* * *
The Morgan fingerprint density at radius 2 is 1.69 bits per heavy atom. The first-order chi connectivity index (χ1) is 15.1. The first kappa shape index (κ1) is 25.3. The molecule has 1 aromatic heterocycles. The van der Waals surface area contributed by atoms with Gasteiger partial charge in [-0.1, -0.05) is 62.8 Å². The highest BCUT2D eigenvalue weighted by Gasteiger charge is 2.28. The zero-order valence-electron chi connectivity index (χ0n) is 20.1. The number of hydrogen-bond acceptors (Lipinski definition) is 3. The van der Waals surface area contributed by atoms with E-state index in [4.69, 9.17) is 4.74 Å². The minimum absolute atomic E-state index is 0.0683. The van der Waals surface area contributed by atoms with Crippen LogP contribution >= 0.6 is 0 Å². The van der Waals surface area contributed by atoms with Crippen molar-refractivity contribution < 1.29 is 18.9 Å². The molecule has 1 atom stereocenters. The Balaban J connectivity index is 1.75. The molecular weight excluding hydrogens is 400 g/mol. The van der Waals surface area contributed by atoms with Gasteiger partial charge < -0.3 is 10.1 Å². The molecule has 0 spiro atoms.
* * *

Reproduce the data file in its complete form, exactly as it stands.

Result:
The Morgan fingerprint density at radius 2 is 1.69 bits per heavy atom. The first-order chi connectivity index (χ1) is 15.1. The first kappa shape index (κ1) is 25.3. The molecule has 1 aromatic heterocycles. The van der Waals surface area contributed by atoms with Gasteiger partial charge in [-0.1, -0.05) is 62.8 Å². The highest BCUT2D eigenvalue weighted by Gasteiger charge is 2.28. The zero-order valence-electron chi connectivity index (χ0n) is 20.1. The number of hydrogen-bond acceptors (Lipinski definition) is 3. The van der Waals surface area contributed by atoms with E-state index in [4.69, 9.17) is 4.74 Å². The minimum absolute atomic E-state index is 0.0683. The van der Waals surface area contributed by atoms with Crippen LogP contribution >= 0.6 is 0 Å². The van der Waals surface area contributed by atoms with Crippen molar-refractivity contribution < 1.29 is 18.9 Å². The molecule has 1 atom stereocenters. The Balaban J connectivity index is 1.75. The molecular weight excluding hydrogens is 400 g/mol. The van der Waals surface area contributed by atoms with Gasteiger partial charge < -0.3 is 10.1 Å². The molecule has 0 spiro atoms.